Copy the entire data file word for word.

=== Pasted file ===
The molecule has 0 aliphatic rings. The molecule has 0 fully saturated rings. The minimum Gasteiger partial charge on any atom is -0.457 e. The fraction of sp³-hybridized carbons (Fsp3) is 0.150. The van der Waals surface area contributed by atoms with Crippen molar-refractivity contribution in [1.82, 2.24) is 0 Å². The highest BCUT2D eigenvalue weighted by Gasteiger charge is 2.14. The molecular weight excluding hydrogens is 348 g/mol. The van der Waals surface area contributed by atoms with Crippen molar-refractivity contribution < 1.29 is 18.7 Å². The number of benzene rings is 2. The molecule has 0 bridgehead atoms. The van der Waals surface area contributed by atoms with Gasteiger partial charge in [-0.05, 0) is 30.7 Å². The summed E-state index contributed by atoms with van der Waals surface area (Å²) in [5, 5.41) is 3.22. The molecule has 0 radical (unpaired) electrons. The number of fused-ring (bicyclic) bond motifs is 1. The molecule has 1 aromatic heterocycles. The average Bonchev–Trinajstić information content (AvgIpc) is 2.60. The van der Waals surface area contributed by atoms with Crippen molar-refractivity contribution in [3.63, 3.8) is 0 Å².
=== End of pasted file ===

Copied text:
The molecule has 0 aliphatic rings. The molecule has 0 fully saturated rings. The minimum Gasteiger partial charge on any atom is -0.457 e. The fraction of sp³-hybridized carbons (Fsp3) is 0.150. The van der Waals surface area contributed by atoms with Crippen molar-refractivity contribution in [1.82, 2.24) is 0 Å². The highest BCUT2D eigenvalue weighted by Gasteiger charge is 2.14. The molecular weight excluding hydrogens is 348 g/mol. The van der Waals surface area contributed by atoms with Crippen molar-refractivity contribution < 1.29 is 18.7 Å². The number of benzene rings is 2. The molecule has 0 bridgehead atoms. The van der Waals surface area contributed by atoms with Gasteiger partial charge in [-0.05, 0) is 30.7 Å². The summed E-state index contributed by atoms with van der Waals surface area (Å²) in [5, 5.41) is 3.22. The molecule has 0 radical (unpaired) electrons. The number of fused-ring (bicyclic) bond motifs is 1. The molecule has 1 aromatic heterocycles. The average Bonchev–Trinajstić information content (AvgIpc) is 2.60. The van der Waals surface area contributed by atoms with Crippen molar-refractivity contribution in [3.63, 3.8) is 0 Å².